The National Commodity & Derivatives Exchange (NCDEX) will provide underwriting support for 5,000 tonnes of chana and mustard, to kickstart options trading for farmer-producer organisations (FPOs) in these two commodities.
The exchange on Monday announced a familiarisation programme for FPOs, through which they will be able to buy ‘put’ options in chana and mustard-rapeseed — the sowing of which is currently on in several parts, largely in Rajasthan and Madhya Pradesh.
In the case of rapeseed-mustard, the premium comes to Rs 200-250 per quintal, depending on the strike price/agreed price of the ‘put’ option. The support, which will be in the form of premium payment for a ‘put’ option, will enable farmers to actively participate in the newly launched options trading through the FPOs, NCDEX Managing Director and Chief Executive Office Vijay Kumar told reporters.
Options trading on spot prices was launched by the NCDEX some months ago for wheat, maize (feed and industrial grade), and mustard-rapeseed.
Thereafter, four more commodities — Chana (desi unprocessed whole raw chana; not for direct human consumption), Soybean, Guar Gum Refined Splits, and Guar Seed — were added in the exchange’s portfolio under the options segment.
The contract of options in goods is settled only through compulsory delivery on the day of expiry.
The quality specifications, delivery centres, final settlement price methodology, and trading hours, etc in the option contracts is similar to the corresponding futures contracts.
NCDEX is the first exchange to launch options based on spot agriculture goods, after the Securities and Exchange Board of India allowed bourses to launch ‘Options in Goods’, in the commodity derivatives segment.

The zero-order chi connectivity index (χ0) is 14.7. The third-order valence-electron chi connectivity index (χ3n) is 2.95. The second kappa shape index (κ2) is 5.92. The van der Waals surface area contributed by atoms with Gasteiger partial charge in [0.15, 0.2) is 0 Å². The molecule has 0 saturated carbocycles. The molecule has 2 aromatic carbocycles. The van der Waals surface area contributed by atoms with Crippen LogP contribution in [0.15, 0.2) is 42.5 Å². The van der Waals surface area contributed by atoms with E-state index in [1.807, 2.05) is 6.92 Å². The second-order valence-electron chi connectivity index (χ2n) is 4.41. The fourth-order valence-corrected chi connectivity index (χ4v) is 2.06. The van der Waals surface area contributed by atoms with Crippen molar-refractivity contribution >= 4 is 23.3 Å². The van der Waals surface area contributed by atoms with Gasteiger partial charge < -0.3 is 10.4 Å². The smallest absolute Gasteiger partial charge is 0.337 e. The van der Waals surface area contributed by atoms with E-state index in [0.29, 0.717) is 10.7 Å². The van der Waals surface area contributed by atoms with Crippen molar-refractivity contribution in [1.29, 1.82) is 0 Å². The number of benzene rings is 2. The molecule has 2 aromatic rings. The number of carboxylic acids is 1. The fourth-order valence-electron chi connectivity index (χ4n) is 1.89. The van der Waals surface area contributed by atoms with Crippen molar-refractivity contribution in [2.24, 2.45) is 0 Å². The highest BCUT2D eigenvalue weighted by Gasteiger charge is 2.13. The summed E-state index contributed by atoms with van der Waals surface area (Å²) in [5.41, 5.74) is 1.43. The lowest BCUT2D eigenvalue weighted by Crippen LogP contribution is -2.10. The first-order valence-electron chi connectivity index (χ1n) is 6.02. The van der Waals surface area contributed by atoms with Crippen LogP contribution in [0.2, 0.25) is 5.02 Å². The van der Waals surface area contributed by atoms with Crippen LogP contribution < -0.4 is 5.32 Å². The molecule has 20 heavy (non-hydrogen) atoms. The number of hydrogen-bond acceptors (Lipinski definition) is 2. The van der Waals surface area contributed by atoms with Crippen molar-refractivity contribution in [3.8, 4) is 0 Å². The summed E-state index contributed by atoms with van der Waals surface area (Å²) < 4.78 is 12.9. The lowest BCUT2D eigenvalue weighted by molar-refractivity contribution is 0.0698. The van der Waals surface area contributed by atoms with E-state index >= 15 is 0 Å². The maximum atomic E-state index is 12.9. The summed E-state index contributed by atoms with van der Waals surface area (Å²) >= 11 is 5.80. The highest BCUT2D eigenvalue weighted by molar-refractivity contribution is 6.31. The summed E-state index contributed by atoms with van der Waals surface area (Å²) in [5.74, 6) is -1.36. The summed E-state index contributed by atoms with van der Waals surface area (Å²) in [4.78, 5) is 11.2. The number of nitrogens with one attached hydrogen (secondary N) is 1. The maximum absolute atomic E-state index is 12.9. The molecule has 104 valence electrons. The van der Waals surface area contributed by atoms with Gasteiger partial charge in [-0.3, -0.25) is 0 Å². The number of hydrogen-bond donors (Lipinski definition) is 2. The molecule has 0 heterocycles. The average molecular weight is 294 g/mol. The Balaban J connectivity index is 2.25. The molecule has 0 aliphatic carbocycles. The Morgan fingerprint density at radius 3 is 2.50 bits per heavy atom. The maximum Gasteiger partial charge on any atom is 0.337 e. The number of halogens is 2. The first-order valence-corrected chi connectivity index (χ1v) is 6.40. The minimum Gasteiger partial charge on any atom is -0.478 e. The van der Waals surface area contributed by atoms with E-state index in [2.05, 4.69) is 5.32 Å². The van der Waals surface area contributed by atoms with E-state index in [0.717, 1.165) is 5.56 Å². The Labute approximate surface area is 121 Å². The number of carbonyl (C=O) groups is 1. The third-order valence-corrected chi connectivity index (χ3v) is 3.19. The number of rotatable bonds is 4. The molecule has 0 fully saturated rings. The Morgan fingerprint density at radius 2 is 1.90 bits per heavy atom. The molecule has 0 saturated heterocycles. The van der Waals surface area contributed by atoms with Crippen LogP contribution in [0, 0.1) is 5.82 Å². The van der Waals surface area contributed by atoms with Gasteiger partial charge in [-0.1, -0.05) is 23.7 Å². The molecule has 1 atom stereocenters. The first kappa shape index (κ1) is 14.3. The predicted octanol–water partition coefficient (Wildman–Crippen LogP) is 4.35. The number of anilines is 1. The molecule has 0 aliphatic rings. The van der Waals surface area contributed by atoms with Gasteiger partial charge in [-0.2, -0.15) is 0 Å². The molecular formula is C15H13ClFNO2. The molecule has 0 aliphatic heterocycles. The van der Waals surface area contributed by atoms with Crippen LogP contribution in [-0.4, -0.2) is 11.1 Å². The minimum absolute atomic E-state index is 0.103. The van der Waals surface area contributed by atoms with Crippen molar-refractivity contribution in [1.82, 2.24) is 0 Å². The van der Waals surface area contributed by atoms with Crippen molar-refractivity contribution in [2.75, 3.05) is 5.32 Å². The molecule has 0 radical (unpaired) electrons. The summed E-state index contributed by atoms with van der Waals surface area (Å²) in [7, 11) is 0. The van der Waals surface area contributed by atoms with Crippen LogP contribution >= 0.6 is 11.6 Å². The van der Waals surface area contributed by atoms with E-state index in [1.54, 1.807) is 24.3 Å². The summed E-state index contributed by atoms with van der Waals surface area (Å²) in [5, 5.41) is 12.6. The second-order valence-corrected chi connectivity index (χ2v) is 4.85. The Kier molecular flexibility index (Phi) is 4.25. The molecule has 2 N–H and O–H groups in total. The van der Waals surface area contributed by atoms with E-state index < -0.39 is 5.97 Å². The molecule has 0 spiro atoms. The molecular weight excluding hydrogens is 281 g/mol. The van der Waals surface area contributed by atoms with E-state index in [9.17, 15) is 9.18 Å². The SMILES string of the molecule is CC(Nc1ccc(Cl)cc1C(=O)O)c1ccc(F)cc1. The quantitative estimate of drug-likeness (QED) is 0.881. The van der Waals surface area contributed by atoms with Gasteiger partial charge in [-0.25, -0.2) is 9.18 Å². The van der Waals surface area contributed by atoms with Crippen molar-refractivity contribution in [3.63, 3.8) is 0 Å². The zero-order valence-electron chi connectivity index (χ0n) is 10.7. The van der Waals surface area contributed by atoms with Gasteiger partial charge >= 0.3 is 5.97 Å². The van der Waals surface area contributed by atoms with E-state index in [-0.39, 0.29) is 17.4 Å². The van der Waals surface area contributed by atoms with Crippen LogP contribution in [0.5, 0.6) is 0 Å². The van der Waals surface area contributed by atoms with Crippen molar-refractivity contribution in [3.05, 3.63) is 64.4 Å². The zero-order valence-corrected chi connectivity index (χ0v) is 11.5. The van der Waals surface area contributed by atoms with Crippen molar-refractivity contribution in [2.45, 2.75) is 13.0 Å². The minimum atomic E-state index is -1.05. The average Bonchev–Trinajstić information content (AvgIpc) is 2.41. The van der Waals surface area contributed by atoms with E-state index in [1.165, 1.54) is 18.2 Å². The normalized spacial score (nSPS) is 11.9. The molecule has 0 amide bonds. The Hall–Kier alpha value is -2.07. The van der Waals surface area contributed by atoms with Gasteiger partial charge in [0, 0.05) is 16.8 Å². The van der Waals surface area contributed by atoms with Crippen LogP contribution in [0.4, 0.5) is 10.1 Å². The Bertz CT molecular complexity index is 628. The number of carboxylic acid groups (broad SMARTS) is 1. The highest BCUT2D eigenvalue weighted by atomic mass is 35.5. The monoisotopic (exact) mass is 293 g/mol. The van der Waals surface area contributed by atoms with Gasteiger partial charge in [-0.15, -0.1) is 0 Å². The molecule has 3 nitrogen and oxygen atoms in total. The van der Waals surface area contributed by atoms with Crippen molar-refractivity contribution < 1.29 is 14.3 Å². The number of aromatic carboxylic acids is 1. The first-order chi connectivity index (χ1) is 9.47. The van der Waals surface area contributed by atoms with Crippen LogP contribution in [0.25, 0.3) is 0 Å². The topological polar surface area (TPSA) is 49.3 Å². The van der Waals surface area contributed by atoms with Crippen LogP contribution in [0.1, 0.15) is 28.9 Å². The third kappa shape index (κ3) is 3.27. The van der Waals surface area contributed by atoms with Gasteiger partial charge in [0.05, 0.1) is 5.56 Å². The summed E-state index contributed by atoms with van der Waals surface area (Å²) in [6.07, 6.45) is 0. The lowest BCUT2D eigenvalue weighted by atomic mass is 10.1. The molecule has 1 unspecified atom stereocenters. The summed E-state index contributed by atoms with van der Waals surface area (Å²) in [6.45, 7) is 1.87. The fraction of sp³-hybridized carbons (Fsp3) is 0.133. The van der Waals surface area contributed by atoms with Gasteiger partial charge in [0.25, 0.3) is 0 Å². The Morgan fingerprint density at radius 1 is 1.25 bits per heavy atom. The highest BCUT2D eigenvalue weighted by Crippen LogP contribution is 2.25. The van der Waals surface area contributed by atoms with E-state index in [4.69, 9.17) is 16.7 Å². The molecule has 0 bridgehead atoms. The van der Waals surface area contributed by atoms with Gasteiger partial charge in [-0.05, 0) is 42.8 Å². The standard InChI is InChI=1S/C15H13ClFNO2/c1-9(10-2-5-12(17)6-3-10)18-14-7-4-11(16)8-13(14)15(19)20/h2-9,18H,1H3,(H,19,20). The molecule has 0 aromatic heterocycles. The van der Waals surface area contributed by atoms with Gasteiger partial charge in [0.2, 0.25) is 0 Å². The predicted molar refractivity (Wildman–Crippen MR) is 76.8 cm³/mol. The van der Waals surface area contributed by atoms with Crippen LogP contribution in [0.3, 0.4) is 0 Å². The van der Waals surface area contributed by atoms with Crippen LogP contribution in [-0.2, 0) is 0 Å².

“This underwriting support for FPOs is part of our options familiarisation programme that we are jointly holding with Sebi, and will be focused initially on FPOs that have already participated in out futures platform. There are 50-80 of them, each having 500-1,000 members,” said Vijay Kumar.
He said the underwriting of premium would ensure that farmer groups could lock in the price of the produce, much before harvest, through an options contract. They don’t even have to pay a premium for that, as it will be taken care of by the NCDEX.
The exchange added that options in goods give an opportunity to FPOs and farmers to lock in the selling price for their crop at the time of sowing, simultaneously protecting their right to participate in case of a rally.
As the premium is known in advance, FPOs can factor it in their cost of cultivation.
“This will certainly help FPOs and farmers in calculating returns and to take an informed decision while selecting new crops for sowing,” the exchange said in a statement.
Vijay Kumar said the exchange is discussing with a lot of banks, processors, and financial institutions to act as underwriters of the premium in a ‘put’ option so that more farmers and others can hedge their risks at a low value.